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Column: Oil pipeline inspection, safety — a new approach

Most North Dakotans believe the development of our energy resources has been good for our state. Oil, coal, wind and natural gas, our booming agricultural sector and the best work force in America have combined to make us the envy of the nation. Our entire state has prospered but with every opportunity comes challenges.

One challenge is public safety as it relates to the transportation and delivery of oil. Currently, we do not have adequate pipeline capacity, a situation that is exacerbated by the refusal of the Obama administration to approve the Keystone XL pipeline. So, our producers have had to rely on rail transit to move our oil. The answer is to increase our pipeline capacity. But, as the oil pipeline spill at Tioga, N.D., demonstrates, there are challenges to insure that our citizens and their property are safe.

The North Dakota Public Service Commission regulates natural gas transmission and distribution lines in the state. These lines are inspected on a yearly basis and more often if required. The regulation of oil and hazardous liquid pipelines is handled, for the present, by the U.S. Pipeline and Hazardous Material Safety Administration, or PHMSA. They inspect these pipelines roughly every three years. Currently, PHMSA does not have a federal inspector stationed in North Dakota.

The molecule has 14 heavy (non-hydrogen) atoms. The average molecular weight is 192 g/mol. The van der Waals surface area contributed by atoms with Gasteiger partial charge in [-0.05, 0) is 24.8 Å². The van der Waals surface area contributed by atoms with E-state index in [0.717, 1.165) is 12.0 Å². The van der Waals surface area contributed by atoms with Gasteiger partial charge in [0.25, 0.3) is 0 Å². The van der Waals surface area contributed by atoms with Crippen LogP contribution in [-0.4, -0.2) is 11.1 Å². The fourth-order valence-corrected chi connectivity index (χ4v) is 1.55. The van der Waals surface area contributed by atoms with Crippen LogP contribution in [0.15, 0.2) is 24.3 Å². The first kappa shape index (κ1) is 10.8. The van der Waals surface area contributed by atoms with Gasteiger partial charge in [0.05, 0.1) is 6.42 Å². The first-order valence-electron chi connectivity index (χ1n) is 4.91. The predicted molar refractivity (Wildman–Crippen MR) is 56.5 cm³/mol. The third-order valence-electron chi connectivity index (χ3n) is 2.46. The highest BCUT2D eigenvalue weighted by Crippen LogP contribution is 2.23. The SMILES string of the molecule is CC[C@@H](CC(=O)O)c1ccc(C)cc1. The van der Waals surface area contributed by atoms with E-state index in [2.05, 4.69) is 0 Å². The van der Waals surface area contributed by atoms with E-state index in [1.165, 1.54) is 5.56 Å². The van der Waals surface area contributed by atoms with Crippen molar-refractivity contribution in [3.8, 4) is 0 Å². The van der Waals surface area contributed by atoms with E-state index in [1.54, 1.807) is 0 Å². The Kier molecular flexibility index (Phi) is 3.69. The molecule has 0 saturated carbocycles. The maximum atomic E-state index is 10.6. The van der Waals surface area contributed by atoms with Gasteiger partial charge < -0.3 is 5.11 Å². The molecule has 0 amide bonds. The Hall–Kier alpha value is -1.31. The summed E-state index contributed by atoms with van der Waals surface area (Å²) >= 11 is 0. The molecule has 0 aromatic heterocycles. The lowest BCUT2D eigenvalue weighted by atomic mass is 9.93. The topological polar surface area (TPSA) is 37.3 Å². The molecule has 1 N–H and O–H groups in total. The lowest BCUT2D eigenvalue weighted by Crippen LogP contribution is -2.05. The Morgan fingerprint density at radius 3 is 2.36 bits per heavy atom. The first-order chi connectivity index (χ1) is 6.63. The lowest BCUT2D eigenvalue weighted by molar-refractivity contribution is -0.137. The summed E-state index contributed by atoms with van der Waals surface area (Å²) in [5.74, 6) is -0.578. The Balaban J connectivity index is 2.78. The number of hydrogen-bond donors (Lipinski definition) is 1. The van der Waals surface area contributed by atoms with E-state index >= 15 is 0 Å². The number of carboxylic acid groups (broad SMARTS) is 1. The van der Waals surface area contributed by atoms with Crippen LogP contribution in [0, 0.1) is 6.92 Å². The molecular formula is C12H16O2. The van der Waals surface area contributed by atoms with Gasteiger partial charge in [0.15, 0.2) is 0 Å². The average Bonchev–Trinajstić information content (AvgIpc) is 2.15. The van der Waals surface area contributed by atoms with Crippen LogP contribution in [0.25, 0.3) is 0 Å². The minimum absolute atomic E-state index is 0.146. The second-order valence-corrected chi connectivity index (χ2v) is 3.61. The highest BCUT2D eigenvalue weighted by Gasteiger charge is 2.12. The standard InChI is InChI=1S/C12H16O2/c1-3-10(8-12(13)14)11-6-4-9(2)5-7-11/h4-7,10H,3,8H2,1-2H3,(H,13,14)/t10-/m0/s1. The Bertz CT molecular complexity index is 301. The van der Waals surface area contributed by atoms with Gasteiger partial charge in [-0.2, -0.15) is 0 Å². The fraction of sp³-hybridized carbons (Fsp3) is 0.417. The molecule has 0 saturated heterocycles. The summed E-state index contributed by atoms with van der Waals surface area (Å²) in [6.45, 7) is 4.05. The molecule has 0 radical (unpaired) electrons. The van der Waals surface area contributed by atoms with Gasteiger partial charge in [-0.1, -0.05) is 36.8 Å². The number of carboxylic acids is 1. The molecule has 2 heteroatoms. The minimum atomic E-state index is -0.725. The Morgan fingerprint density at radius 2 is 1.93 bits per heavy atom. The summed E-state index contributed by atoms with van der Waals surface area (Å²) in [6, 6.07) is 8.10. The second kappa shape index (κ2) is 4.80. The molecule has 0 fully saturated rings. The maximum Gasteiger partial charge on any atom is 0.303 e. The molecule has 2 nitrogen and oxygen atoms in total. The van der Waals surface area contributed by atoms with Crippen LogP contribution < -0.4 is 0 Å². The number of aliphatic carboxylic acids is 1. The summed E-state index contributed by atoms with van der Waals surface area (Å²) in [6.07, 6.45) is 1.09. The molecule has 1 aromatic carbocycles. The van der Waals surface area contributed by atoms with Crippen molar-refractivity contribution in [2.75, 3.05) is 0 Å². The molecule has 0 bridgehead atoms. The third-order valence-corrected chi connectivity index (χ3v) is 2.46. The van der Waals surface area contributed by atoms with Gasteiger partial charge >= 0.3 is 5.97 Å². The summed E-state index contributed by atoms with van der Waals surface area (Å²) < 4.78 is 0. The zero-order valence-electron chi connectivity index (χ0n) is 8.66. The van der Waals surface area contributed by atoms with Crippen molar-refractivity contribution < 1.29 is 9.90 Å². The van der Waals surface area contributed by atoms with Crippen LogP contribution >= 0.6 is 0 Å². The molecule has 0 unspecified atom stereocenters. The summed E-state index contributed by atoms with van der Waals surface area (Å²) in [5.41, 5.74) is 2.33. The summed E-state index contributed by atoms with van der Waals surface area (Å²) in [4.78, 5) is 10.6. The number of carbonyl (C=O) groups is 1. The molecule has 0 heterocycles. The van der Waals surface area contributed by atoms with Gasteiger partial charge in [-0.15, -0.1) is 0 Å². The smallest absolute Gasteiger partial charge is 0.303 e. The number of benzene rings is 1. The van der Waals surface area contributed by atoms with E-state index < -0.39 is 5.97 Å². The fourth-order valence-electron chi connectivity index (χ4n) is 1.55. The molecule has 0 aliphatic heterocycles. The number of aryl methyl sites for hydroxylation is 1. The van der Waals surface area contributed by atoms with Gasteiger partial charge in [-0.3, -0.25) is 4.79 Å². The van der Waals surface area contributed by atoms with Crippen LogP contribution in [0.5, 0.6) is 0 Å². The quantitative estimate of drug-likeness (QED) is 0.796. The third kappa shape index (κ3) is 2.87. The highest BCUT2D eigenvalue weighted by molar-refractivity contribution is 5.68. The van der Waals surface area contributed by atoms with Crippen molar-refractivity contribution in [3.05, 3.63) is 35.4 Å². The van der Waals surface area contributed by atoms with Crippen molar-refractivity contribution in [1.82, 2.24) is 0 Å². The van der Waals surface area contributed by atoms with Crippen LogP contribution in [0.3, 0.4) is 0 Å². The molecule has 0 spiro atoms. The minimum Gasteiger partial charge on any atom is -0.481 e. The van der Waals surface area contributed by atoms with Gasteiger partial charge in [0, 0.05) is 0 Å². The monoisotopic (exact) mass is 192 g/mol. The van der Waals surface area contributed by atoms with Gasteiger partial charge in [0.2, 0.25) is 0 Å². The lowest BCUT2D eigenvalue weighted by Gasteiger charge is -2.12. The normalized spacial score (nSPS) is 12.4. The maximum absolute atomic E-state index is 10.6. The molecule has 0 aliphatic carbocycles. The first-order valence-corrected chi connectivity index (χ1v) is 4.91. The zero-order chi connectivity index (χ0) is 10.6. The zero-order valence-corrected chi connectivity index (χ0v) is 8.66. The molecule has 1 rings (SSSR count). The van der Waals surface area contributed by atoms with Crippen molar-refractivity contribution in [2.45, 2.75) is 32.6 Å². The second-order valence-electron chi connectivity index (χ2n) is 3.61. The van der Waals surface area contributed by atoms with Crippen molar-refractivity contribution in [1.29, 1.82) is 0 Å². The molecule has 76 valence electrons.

Recently, a meeting was held between PHMSA and the PSC. One of the items discussed was the possibility that the PSC would institute, with the approval of PHMSA, a state-controlled safety program for oil and hazardous liquids pipelines within North Dakota. The federal officials said they would support such a program should the state meet federal requirements. It would mean that we would adopt existing federal pipeline standards and have qualified, trained state inspectors just like we do for our natural gas pipeline safety program.

We are not looking for new regulations. It would be our intention that these pipelines will be inspected by North Dakota inspectors and have a local “touch point” on the program.

We need to have the ability to move product, via pipelines, to lessen the dependence on rail transportation. The Casselton, N.D., accident was too close for comfort. Pipelines, properly sited, constructed and maintained, are the best option to move our energy products. Our agricultural producers are being hampered by the lack of rail transportation of their products.

We will be in consultation with the North Dakota Office of the Governor and the Legislature as we consider this proposal. The governor and the Legislature share our determination to improve and enhance safety and security as it relates to our pipelines, natural gas and oil.